The objective of this study was to evaluate efficacy and safety of low-dose risperidone for treating psychosis of Alzheimer disease (AD).
The authors conducted a randomized, eight-week, double-blind, placebo-controlled, multicenter trial involving nursing home residents diagnosed with AD and psychosis. Four hundred seventy-three patients were randomly assigned to placebo (N = 238) or 1.0 to 1.5 mg risperidone per day (N = 235). Coprimary efficacy end points were: changes in scores on the Behavioral pathology in Alzheimer's Disease (BEHAVE-AD) Psychosis subscale and Clinical Global Impression of Change (CGI-C). Protocol-specified subgroup analyses were performed by demographics and dementia severity.
Efficacy analysis included 416 patients. Both groups improved significantly on the BEHAVE-AD Psychosis subscale and CGI-C with no significant difference between groups. In the subgroups analyses, a statistically significant treatment by Mini-Mental Status Examination (MMSE) interaction on the CGI-C (F([2,381]) = 3.90, p = 0.021) was observed with patients with more severe dementia (MMSE <10) showing significant differences at end point favoring risperidone treatment (chi(2) () = 5.11, p = 0.024). Mean risperidone dose was 1.03 +/- 0.24 mg per day. All-cause discontinuation rates were 25% for both risperidone and placebo. Treatment-emergent adverse events occurred in 74% risperidone versus 64% placebo patients, with somnolence occurring significantly more frequently with risperidone (16.2% versus 4.6%). Nine (3.8%) risperidone- and six (2.5%) placebo patients died during or within 30 days after treatment.
This trial did not confirm earlier findings in this population.
"The median trial duration was 56 days (range = 1–90 days). A variety of outcome measures were reported in studies including composite measures of NPS (Barnes et al., 1982; Cantillon et al., 1996; Tariot et al., 1998; 2001; 2005; 2006; De Deyn et al., 1999; 2004; Katz et al., 1999; Street et al., 2000; Porsteinsson et al., 2001; Fontaine et al., 2003; Peskind et al., 2005; Gehrman et al., 2009; Sommer et al., 2009; Wang et al., 2009), agitation (Gaber et al., 2001; Ballard et al., 2005; Verhey et al., 2006; Holmes et al., 2007; Zhong et al., 2007; Rappaport et al., 2009,), aggression (Kyomen et al., 1999; Brodaty et al., 2003; Hall et al., 2005; Huertas et al., 2007), or psychosis (Mintzer et al., 2006; 2007; Streim et al., 2008). "
[Show abstract][Hide abstract] ABSTRACT: Background: Medications are frequently prescribed for neuropsychiatric symptoms (NPS) associated with dementia, although information on the efficacy and safety of medications for NPS specifically in long-term care (LTC) settings is limited. The objective of this study was to provide a current review of the efficacy and safety of pharmacological treatments for NPS in LTC.
Methods: We searched MEDLINE, EMBASE, PsychINFO, and the Cochrane Library for randomized controlled trials comparing medications with either placebo or other interventions in LTC. Study quality was described using the Cochrane collaboration risk of bias tool. The efficacy of medications was evaluated using NPS symptom rating scales. Safety was evaluated through rates of trial withdrawals, trial withdrawals due to adverse events, and mortality.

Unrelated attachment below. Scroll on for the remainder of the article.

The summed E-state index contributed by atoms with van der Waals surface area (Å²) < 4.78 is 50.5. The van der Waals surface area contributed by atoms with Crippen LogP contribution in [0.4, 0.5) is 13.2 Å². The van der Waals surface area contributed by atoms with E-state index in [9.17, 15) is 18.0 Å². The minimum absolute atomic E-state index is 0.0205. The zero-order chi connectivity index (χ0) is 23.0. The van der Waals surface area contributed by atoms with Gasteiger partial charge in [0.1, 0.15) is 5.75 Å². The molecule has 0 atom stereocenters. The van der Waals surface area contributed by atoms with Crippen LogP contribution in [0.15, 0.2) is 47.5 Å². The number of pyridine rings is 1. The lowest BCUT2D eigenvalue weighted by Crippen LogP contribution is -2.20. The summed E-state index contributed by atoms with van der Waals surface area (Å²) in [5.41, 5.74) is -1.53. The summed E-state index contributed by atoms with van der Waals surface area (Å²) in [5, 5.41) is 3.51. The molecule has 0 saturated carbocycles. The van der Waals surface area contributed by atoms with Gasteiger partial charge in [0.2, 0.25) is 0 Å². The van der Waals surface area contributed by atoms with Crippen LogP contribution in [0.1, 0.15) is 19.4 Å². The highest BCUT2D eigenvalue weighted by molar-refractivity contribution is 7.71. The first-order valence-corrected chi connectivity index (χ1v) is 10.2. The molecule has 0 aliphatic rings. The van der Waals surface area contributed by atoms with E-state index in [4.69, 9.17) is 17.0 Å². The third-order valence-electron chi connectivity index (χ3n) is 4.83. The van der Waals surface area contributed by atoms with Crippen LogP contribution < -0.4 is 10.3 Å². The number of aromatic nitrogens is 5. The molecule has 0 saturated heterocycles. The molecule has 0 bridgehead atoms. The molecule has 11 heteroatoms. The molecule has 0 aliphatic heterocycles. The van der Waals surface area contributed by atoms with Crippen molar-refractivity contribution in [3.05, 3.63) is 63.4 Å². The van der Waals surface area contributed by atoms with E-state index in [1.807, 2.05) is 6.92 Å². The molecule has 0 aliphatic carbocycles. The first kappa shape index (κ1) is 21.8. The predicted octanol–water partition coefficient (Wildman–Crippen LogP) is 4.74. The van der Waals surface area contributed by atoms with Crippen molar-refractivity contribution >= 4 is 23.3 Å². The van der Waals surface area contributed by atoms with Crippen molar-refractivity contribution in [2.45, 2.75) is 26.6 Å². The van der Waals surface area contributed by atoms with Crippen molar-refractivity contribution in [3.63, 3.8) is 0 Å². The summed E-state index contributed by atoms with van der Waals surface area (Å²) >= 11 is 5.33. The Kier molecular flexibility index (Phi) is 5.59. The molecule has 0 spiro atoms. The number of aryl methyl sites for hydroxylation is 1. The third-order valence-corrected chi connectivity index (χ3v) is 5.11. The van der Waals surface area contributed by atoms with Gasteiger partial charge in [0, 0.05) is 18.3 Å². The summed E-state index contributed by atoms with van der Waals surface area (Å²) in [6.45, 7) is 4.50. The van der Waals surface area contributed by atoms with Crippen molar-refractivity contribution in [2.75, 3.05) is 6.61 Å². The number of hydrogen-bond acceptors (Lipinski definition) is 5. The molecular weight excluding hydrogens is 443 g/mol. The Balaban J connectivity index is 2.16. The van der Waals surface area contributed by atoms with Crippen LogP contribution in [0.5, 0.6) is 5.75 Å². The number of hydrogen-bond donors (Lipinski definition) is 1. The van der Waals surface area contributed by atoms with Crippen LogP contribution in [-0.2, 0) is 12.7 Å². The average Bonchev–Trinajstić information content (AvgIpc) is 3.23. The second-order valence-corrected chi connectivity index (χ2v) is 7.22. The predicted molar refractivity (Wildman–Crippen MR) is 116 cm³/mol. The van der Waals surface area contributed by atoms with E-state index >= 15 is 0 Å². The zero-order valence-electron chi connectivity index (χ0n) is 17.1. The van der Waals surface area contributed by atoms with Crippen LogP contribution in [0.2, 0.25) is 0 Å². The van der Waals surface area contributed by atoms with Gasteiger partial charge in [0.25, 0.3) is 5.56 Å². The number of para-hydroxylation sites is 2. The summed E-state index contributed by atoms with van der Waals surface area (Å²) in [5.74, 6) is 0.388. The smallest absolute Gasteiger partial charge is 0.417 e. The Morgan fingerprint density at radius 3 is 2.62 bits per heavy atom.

Results: A total of 29 studies met inclusion criteria. The most common medications evaluated in studies were atypical antipsychotics (N = 15), typical antipsychotics (N = 7), anticonvulsants (N = 4), and cholinesterase inhibitors (N = 3). Statistically significant improvements in NPS were noted in some studies evaluating risperidone, olanzapine, and single studies of aripiprazole, carbamazepine, estrogen, cyproterone, propranolol, and prazosin. Study quality was difficult to rate in many cases due to incomplete reporting of details. Some studies reported higher rates of trial withdrawals, adverse events, and mortality associated with medications.
Conclusions: We conclude that there is limited evidence to support the use of some atypical antipsychotics and other medications for NPS in LTC populations. However, the generally modest efficacy and risks of adverse events highlight the need for the development of safe and effective pharmacological and non-pharmacological interventions for this population.
International Psychogeriatrics 10/2012; 25(2):1-19. DOI:10.1017/S1041610212001627 · 1.93 Impact Factor
[Show abstract][Hide abstract] ABSTRACT: Neuropsychiatric features of dementia are a common and significant burden on patients and their carers. Management usually involves a combination of pharmacological and non-pharmacological approaches. Antipsychotics are the cornerstone of treatment; among the atypical antipsychotics, risperidone is the most studied. Several trials have confirmed the efficacy of risperidone in the treatment of neuropsychiatric features in dementia, especially for agitation and psychosis. Recent concerns over an increased cerebrovascular adverse event profile and overall mortality with use of antipsychotics have emphasised the need for a risk-benefit analysis for individual demented patients being treated for neuropsychiatric features of their disease.
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